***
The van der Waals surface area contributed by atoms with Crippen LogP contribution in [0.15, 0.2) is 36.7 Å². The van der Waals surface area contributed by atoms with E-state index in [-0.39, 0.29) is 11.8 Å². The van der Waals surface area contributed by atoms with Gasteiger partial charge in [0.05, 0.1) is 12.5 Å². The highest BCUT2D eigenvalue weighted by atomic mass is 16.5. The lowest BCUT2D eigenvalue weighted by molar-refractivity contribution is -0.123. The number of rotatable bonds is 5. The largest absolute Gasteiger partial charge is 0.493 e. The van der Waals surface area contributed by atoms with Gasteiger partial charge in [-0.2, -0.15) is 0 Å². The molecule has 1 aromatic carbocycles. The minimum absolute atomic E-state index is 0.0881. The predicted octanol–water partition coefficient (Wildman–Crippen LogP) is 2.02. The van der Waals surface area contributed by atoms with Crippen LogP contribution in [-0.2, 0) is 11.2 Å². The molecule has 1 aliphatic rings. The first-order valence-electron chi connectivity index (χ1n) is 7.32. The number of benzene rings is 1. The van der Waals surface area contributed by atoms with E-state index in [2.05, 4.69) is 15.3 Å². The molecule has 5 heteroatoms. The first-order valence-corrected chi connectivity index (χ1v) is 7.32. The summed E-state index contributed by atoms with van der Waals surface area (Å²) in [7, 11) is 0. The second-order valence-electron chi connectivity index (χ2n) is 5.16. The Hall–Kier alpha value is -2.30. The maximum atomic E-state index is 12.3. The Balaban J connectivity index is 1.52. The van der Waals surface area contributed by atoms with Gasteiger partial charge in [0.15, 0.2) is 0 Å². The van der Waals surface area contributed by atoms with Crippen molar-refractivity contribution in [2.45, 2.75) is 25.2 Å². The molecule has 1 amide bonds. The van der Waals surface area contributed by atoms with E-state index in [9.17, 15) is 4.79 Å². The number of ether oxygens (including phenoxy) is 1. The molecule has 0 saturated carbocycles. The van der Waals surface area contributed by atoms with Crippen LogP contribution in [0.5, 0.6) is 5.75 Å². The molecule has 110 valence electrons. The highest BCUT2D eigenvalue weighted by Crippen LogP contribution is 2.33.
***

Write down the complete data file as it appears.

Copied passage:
The van der Waals surface area contributed by atoms with Crippen LogP contribution in [0.15, 0.2) is 36.7 Å². The van der Waals surface area contributed by atoms with E-state index in [-0.39, 0.29) is 11.8 Å². The van der Waals surface area contributed by atoms with Gasteiger partial charge in [0.05, 0.1) is 12.5 Å². The highest BCUT2D eigenvalue weighted by atomic mass is 16.5. The lowest BCUT2D eigenvalue weighted by molar-refractivity contribution is -0.123. The number of rotatable bonds is 5. The largest absolute Gasteiger partial charge is 0.493 e. The van der Waals surface area contributed by atoms with Gasteiger partial charge in [-0.2, -0.15) is 0 Å². The molecule has 1 aromatic carbocycles. The minimum absolute atomic E-state index is 0.0881. The predicted octanol–water partition coefficient (Wildman–Crippen LogP) is 2.02. The van der Waals surface area contributed by atoms with Crippen LogP contribution in [-0.2, 0) is 11.2 Å². The molecule has 1 aliphatic rings. The first-order valence-electron chi connectivity index (χ1n) is 7.32. The number of benzene rings is 1. The van der Waals surface area contributed by atoms with E-state index in [2.05, 4.69) is 15.3 Å². The molecule has 5 heteroatoms. The first-order valence-corrected chi connectivity index (χ1v) is 7.32. The summed E-state index contributed by atoms with van der Waals surface area (Å²) in [7, 11) is 0. The second-order valence-electron chi connectivity index (χ2n) is 5.16. The Hall–Kier alpha value is -2.30. The maximum atomic E-state index is 12.3. The Balaban J connectivity index is 1.52. The van der Waals surface area contributed by atoms with Gasteiger partial charge in [0.15, 0.2) is 0 Å². The van der Waals surface area contributed by atoms with Crippen molar-refractivity contribution in [2.45, 2.75) is 25.2 Å². The molecule has 1 amide bonds. The van der Waals surface area contributed by atoms with E-state index in [9.17, 15) is 4.79 Å². The number of ether oxygens (including phenoxy) is 1. The molecule has 0 saturated carbocycles. The van der Waals surface area contributed by atoms with Crippen LogP contribution in [0.5, 0.6) is 5.75 Å². The molecule has 110 valence electrons. The highest BCUT2D eigenvalue weighted by Crippen LogP contribution is 2.33.